Riches and Honor: The Putting On of Peonies

With his penknife, Dad cut the top off the empty, plastic milk carton.  He then arranged rocks in the bottom before filling the carton with water from the outdoor spigot.  A man of few words, he walked over to the row of pink and white peonies that lined the turn-around of our long, gravel driveway.  With the use of his trusty penknife, he snipped an equal number of pink and white fragrant stalks from the blossom-laden bushes. Mom arranged them in the milk jug.


Dad, Mom, my two sisters, and I then piled into our old, Chevy pickup truck.  It was a snug fit as we drove down Route 67 to the cemetery in Pleasant Valley, Maryland; but more than this, it was a Memorial Day tradition, this putting of peonies on my grandmother’s grave. We did it every year from the time that I was little until the time that I left home.

I never knew my Grandma Sullivan, but her reputation was as large as life.  She loved people–even (especially) the less than lovely ones.  She was strong in spirit, despite a long-term lung disease that slowly killed her, and she was persistent in her mission to tell (and to show) her community about God–the Creator, Sustainer, and Savior of the world.  Well into my twenties, I would encounter people who said their lives has been forever changed by her charity.  Now her soul is in heaven and her bones are at rest for a time in the grave. During my growing-up years, we preserved her memory with peonies, which are traditionally symbols of riches and honor.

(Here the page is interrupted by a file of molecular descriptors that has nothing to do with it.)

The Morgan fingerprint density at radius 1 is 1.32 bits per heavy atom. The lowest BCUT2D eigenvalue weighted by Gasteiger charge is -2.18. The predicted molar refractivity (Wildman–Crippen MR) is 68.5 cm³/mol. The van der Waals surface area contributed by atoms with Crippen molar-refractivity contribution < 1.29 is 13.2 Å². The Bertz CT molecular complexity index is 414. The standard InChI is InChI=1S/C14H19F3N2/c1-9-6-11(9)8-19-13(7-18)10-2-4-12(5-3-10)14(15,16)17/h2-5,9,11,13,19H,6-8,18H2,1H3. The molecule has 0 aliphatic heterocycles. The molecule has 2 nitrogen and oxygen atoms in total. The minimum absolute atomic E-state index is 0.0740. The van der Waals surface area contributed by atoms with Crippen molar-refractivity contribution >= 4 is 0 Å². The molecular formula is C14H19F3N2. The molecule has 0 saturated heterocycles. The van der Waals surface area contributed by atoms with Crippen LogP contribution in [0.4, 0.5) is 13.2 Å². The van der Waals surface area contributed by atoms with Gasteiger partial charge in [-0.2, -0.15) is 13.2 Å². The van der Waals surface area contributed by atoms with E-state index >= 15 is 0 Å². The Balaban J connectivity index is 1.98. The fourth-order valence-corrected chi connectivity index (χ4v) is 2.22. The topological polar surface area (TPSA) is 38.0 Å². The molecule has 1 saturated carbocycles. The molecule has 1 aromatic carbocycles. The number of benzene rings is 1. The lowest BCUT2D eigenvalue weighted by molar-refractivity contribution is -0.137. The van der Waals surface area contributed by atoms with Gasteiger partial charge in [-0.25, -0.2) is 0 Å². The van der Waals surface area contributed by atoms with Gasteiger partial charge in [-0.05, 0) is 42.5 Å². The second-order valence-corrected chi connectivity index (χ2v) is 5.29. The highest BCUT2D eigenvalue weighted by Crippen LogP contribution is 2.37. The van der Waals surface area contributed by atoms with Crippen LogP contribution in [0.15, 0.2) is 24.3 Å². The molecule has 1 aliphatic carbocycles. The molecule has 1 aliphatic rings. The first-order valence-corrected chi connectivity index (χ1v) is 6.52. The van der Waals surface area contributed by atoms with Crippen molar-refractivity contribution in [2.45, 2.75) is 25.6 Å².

This past week on Twitter, the Eisenhower Library tweeted about a 1955 Memorial Day initiative by President Dwight D. Eisenhower in which he urged the nation to “slow down and live.”  It reminded me of two 1961 photographs that bear my Grandmother’s handwriting.  The photos are of Eisenhower, whom Grandma Sullivan refers to as “General Ike.” The pictures were taken by my grandparents when General Eisenhower visited Hagerstown, Maryland, on September 3, 1961. Eisenhower, who had completed his two-term presidency earlier that year, was in town to speak at the rededication of the Washington Confederate Cemetery, (which is a graveyard for soldiers killed during the Maryland campaigns of the Civil War).  Eisenhower had traveled to Hagerstown from his farm in Gettysburg, Pennsylvania, less than an hour away. Also at the rededication was General U.S. Grant III, grandson of Civil War Union General (and 18th President of the United States) Ulysses S. Grant.

I hope that you enjoy these snapshots from America’s past, and I wish you a safe and happy Memorial Day.


General Dwight D. Eisenhower gives the peace sign during his visit to Hagerstown, Maryland, on September 3, 1961, for the rededication of the Washington Confederate Cemetery.


General Dwight D. Eisenhower smiles for my grandparents’ camera during his visit to Hagerstown, Maryland, for the rededication of the Washington Confederate Cemetery on September 3, 1961. Seated to the far left of Eisenhower is U.S. House of Representatives, (6th Congressional District of Maryland), Charles “Mac” Mathias, Jr; and beside General Eisenhower is J. Millard Tawes, Governor of Maryland from 1959-1967.